pH-sensitive ligand for luminescent quantum dots

Massimiliano Tomasulo, Ibrahim Yildiz, Sireesha L. Kaanumalle, Françisco M. Raymo

Research output: Contribution to journalArticlepeer-review

107 Scopus citations

Abstract

We developed a strategy to switch the luminescence of semiconductor quantum dots with chemical stimulations. It is based on the photoinduced transfer of either energy from CdSe-ZnS core-shell quantum dots to [1,3]oxazine ligands or electrons from the organic to the inorganic components. The organic ligands incorporate a dithiolane anchoring group, an electron-rich indole, and a 4-nitrophenylazophenoxy chromophore in their molecular skeleton. Their adsorption on the surface of the quantum dots results in partial luminescence quenching. Electron transfer from the indole fragment to the nanoparticles is mainly responsible for the decrease in luminescence intensity. Upon addition of base, the [1,3]oxazine ring of the ligands opens to generate a 4-nitrophenylazophenolate chromophore, which absorbs in the range of wavelengths where the quantum dots emit. This transformation activates an energy-transfer pathway from the excited nanoparticles to the ligands. In addition, the oxidation potential of the ligand shifts in the negative direction, improving the efficiency of electron transfer. The overall result is a decrease in the luminescence quantum yield of 83%. Addition of acid also opens the [1,3]oxazine ring of the ligands. However, the resulting 4-nitrophenylazophenol does not absorb in the visible region and cannot accept energy from the excited nanoparticles. Furthermore, the oxidation potential shifts in the positive direction, lowering the electron-transfer efficiency. In fact, the luminescence quantum yield increases by 33% as a result of this transformation. These changes are fully reversible and can be exploited to probe the pH of aqueous solutions from 3 to 11. Indeed, our sensitive quantum dots adjust their luminescence in response to variations in pH within this particular range of values. Thus, our general design strategy can eventually lead to the development of pH-sensitive luminescent probes for biomedical applications based on the unique photophysical properties of semiconductor quantum dots.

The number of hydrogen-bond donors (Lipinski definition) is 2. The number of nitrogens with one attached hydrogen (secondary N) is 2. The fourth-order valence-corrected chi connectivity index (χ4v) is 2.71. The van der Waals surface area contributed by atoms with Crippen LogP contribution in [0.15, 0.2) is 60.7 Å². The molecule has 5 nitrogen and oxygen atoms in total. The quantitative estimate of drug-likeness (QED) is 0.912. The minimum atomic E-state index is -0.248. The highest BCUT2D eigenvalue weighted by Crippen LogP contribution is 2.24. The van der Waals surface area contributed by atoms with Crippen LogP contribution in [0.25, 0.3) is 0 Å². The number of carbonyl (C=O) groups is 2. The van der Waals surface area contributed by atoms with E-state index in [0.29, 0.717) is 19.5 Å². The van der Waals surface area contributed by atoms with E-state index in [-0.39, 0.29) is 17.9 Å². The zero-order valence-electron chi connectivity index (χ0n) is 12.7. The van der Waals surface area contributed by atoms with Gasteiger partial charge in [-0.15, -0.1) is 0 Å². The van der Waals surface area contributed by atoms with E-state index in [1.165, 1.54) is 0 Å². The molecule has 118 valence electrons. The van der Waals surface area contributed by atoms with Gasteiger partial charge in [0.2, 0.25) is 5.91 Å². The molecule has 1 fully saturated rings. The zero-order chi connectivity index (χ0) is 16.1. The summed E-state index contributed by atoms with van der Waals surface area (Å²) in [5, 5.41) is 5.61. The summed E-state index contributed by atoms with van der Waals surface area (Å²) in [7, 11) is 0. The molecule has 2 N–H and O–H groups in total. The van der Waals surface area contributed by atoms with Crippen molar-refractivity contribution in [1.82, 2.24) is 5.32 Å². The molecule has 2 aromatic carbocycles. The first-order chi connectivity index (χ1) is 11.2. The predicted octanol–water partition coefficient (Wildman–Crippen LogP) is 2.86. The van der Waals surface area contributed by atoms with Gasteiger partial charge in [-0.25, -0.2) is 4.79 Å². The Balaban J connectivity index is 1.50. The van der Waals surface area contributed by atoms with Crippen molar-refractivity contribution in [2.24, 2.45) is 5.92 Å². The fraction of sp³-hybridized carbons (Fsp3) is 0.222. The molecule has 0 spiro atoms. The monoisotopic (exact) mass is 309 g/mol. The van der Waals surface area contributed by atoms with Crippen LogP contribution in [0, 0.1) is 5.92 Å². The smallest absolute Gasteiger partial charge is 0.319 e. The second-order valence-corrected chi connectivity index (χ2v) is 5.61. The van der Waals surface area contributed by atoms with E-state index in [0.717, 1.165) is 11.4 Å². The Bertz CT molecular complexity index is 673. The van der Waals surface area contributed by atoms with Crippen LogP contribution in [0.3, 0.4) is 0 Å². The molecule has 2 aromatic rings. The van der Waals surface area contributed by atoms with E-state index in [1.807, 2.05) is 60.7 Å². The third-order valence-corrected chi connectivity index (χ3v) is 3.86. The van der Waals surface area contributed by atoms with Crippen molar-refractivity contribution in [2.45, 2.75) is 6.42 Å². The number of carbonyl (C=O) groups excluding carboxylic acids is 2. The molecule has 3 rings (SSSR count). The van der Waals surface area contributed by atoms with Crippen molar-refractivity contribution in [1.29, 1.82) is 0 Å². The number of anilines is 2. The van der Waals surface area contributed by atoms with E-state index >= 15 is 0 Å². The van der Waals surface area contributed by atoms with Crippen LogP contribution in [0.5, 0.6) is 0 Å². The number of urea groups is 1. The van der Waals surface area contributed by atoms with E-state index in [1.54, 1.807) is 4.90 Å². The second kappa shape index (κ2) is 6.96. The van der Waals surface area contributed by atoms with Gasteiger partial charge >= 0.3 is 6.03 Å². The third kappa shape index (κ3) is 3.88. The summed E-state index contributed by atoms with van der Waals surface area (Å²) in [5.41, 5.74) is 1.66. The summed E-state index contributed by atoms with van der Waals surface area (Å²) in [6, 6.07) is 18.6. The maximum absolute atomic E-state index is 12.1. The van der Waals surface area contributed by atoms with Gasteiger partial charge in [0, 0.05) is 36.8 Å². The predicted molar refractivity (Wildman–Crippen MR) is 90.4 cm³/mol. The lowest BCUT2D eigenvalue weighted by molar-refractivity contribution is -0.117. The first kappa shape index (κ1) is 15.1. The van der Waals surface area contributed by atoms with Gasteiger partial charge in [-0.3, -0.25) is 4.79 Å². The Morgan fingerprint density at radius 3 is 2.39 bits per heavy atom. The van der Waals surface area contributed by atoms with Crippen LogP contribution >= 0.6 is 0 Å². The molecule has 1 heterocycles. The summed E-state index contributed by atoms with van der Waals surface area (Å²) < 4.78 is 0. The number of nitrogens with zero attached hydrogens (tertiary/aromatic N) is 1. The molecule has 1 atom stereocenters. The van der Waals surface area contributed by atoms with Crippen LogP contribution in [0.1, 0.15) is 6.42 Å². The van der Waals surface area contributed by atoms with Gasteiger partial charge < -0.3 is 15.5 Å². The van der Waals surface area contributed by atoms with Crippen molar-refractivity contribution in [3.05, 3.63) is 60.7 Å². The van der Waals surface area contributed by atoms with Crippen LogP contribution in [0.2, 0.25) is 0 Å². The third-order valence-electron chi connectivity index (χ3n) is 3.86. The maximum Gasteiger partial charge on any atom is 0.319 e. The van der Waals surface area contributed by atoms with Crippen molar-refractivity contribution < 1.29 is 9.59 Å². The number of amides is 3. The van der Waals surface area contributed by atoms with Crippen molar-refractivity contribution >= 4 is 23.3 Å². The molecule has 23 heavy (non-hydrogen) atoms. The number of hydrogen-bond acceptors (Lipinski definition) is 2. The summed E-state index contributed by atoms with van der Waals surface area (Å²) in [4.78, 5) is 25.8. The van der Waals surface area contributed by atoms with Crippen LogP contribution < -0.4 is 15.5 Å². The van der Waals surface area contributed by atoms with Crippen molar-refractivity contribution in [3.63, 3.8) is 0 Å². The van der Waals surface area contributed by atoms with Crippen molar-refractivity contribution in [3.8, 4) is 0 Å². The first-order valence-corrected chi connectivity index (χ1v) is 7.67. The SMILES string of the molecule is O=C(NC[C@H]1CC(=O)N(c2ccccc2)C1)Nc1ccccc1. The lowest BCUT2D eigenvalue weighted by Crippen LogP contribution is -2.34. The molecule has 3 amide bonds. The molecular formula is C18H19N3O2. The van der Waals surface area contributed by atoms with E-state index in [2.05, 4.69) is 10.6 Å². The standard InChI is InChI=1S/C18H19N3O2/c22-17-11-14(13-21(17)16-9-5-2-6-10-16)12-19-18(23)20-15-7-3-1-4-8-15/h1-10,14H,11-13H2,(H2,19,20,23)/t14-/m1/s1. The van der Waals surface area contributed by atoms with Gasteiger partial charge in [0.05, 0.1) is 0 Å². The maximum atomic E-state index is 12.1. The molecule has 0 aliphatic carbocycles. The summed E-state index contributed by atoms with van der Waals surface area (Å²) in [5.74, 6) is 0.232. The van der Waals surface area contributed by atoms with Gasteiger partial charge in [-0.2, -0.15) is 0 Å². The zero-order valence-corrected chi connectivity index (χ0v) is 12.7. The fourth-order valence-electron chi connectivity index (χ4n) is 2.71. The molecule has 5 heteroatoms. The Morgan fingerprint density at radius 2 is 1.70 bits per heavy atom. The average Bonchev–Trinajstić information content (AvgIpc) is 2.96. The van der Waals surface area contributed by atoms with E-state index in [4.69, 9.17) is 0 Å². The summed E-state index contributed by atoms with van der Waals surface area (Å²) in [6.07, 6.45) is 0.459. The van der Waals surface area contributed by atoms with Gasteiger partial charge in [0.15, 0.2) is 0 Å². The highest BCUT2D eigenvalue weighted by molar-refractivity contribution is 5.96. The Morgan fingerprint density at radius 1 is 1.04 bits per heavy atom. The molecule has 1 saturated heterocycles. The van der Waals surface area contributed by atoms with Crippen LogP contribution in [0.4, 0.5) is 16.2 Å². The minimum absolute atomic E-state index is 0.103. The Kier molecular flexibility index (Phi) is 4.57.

Original languageEnglish (US)
Pages (from-to)10284-10290
Number of pages7
JournalLangmuir
Volume22
Issue number24
DOIs
StatePublished - Nov 21 2006

ASJC Scopus subject areas

  • Materials Science(all)
  • Condensed Matter Physics
  • Surfaces and Interfaces
  • Spectroscopy
  • Electrochemistry

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